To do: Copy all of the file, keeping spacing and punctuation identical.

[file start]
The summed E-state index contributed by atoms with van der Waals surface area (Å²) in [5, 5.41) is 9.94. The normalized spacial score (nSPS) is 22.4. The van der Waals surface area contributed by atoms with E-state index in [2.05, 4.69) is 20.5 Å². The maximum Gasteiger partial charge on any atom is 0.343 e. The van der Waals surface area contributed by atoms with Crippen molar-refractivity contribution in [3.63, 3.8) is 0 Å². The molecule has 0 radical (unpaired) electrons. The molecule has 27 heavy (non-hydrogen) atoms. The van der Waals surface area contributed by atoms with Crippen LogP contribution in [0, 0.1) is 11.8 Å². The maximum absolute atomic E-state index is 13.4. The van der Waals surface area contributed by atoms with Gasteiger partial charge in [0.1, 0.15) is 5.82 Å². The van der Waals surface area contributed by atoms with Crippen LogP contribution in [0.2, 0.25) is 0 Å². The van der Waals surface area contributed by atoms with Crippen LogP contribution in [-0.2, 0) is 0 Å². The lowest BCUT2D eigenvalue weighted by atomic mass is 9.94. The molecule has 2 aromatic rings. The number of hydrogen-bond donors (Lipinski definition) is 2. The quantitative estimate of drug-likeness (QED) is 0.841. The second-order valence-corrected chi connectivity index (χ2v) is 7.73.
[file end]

The summed E-state index contributed by atoms with van der Waals surface area (Å²) in [5, 5.41) is 9.94. The normalized spacial score (nSPS) is 22.4. The van der Waals surface area contributed by atoms with E-state index in [2.05, 4.69) is 20.5 Å². The maximum Gasteiger partial charge on any atom is 0.343 e. The van der Waals surface area contributed by atoms with Crippen molar-refractivity contribution in [3.63, 3.8) is 0 Å². The molecule has 0 radical (unpaired) electrons. The molecule has 27 heavy (non-hydrogen) atoms. The van der Waals surface area contributed by atoms with Crippen LogP contribution in [0, 0.1) is 11.8 Å². The maximum absolute atomic E-state index is 13.4. The van der Waals surface area contributed by atoms with Gasteiger partial charge in [0.1, 0.15) is 5.82 Å². The van der Waals surface area contributed by atoms with Crippen LogP contribution in [0.2, 0.25) is 0 Å². The van der Waals surface area contributed by atoms with Crippen LogP contribution in [-0.2, 0) is 0 Å². The lowest BCUT2D eigenvalue weighted by atomic mass is 9.94. The molecule has 2 aromatic rings. The number of hydrogen-bond donors (Lipinski definition) is 2. The quantitative estimate of drug-likeness (QED) is 0.841. The second-order valence-corrected chi connectivity index (χ2v) is 7.73.